Bee Vectoring Technologies International (BVT) has secured its first revenue commitments with US sunflower growers and has successfully expanded into other activities within this crop, including demonstration and research trials. This marks significant progress in penetrating the US$470 million sunflower market, the company said in a recent press statement.
BVT uses commercially-reared bees to deliver sustainable and effective crop control. Their patented bee-vectoring technology is pioneering a major agricultural innovation, providing the foundation for comprehensive, stackable and highly targeted pest and disease management solutions. Essentially, BVT’s solution harnesses the power of nature’s best workers, helping growers improve crop quality with a significant decrease in the use of chemicals.
“What BVT has accomplished in the first half of 2021 has put us on a fast-track for accelerating growth, all due to our focus on diversifying the company’s revenue mix,” said Ashish Malik, CEO of BVT. “In addition to making inroads into the sunflower market with first-time revenues, we accelerated market penetration in the berry and almond markets, kick-starting California and New Jersey with initial trials, and securing revenues in the US Southeast, Midwest and Pacific Northwest.
“These milestones ensure a diverse revenue base for continued growth. They also show that our product solution is gaining traction with new American growers and that we have excellent customer retention. With our success in multiple crops, and as we continue to widen the geography of our sales reach, we are strengthening our foothold in the US which will expedite our business expansion.”
Ian Collinson, Sales Manager at BVT, said: “BVT’s first revenue commitments with sunflower growers in the US Midwest are for commercial pilots of BVT’s natural precision agriculture system on portions of their crop fields. We have also expanded our market reach by making inroads into a second major growing region for sunflowers, with the first US Pacific Coast based demonstration trial for this crop now being conducted in two locations with a global sunflower seed producer.”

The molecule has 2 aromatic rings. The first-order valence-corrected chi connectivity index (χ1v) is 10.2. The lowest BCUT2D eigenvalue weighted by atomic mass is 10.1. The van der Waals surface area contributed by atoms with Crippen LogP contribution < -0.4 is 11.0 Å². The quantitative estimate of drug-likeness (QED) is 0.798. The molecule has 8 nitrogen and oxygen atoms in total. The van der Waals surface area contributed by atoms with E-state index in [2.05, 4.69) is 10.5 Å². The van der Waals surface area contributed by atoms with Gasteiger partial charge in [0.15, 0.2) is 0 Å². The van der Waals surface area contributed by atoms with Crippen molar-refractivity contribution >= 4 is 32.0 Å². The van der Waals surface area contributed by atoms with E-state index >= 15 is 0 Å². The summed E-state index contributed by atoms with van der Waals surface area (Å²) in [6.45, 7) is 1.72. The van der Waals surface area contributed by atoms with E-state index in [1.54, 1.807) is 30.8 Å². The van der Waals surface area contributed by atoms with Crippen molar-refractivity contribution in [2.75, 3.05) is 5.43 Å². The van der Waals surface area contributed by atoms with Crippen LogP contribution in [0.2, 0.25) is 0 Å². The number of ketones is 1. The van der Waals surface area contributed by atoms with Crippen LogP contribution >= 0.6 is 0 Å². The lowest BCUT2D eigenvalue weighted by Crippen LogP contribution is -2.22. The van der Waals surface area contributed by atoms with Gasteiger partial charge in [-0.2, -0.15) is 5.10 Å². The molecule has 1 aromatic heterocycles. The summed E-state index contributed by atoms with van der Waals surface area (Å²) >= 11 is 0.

“Successfully getting to initial revenue in the sunflower market is the result of BVT’s hard work and investment in conducting sunflower trials in the US Midwest, working closely with key university researchers in the crop who confirmed the potential of our product,” said Collinson.
This entry into the sunflower market is based on the successful first year results of the multi-year North Dakota State University (NDSU) trials of BVT’s biological fungicide, CR-7. Funded by the North Dakota Department of Agriculture and approved by the United States Department of Agriculture (USDA), the trials are run by NDSU in cooperation with BVT. The trials provide the critical data points needed to sell in the sunflower market, where 1.3 million acres are harvested annually in America alone.
rial results proved that the system is effective and efficient for sunflower growers to use for disease control and improve yields. The results validated the technology, quantified hive distribution needed to achieve satisfactory Sclerotinia head rot control (in both disease incidence and severity), and measured increased yield results and reduced sclerotia contamination. Data collected in the first year has also enabled BVT to identify the segments of the sunflower industry that have the greatest potential for the Company’s system: seed production and higher-value contracted oil and confectionary production.
“Sclerotinia head rot is a major challenge for sunflower producers and has been identified as a high priority by the National Sunflower Association,” said Sherri Tedford, Laboratory and Field Testing Manager at BVT. “First year trial data from two sites indicate BVT reduced incidence and severity of Sclerotinia head rot by up to 62% over the control plots and increased yield by about 15%. BVT-treated sunflowers also have less sclerotia contamination (down from 6.1 and 7.4 % in the control plots to 3.1 and 3.3 % in the BVT-treated plots), well below the 4% maximum level allowed for processing seeds into oil for human consumption. This is important for growers, as seeds for human consumption can be sold for a higher price than seeds for other purposes, such as animal feed.”
BVT will continue the state-funded trials through the next two growing seasons, starting this August, to further refine recommendations for hive/dispenser numbers and placements, and further strengthen the BVT value proposition and ROI for growers. Originally approved for two years, these state-funded trials have just been extended for an additional third year.
“The disease management practices data from the NDSU trials won’t just help producers in North Dakota, but those in neighbouring states (Minnesota, Montana, and South Dakota) and provinces (Manitoba and Saskatchewan) as well,” said Malik. “And with minor adjustments, they will be applicable to producers in other parts of the world, increasing our potential scale to drive sustained growth through revenue diversity.”